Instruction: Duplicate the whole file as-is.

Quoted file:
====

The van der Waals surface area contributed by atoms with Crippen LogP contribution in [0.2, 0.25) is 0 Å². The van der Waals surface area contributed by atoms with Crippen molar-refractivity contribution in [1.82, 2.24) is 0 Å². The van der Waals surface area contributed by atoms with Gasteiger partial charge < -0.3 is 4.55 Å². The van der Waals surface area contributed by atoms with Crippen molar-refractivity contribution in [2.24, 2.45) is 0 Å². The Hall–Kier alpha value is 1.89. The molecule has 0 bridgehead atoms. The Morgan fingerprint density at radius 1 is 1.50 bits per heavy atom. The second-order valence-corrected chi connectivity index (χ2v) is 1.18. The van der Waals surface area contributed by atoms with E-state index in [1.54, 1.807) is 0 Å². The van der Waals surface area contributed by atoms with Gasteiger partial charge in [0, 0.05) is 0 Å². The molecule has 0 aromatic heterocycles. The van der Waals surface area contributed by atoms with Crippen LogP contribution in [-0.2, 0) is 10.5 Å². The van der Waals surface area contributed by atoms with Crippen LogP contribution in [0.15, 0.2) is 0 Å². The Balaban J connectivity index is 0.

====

The van der Waals surface area contributed by atoms with Crippen LogP contribution in [0.2, 0.25) is 0 Å². The van der Waals surface area contributed by atoms with Crippen molar-refractivity contribution in [1.82, 2.24) is 0 Å². The van der Waals surface area contributed by atoms with Gasteiger partial charge < -0.3 is 4.55 Å². The van der Waals surface area contributed by atoms with Crippen molar-refractivity contribution in [2.24, 2.45) is 0 Å². The Hall–Kier alpha value is 1.89. The molecule has 0 bridgehead atoms. The Morgan fingerprint density at radius 1 is 1.50 bits per heavy atom. The second-order valence-corrected chi connectivity index (χ2v) is 1.18. The van der Waals surface area contributed by atoms with E-state index in [1.54, 1.807) is 0 Å². The van der Waals surface area contributed by atoms with Gasteiger partial charge in [0, 0.05) is 0 Å². The molecule has 0 aromatic heterocycles. The van der Waals surface area contributed by atoms with Crippen LogP contribution in [-0.2, 0) is 10.5 Å². The van der Waals surface area contributed by atoms with Crippen LogP contribution in [0.15, 0.2) is 0 Å². The Balaban J connectivity index is 0.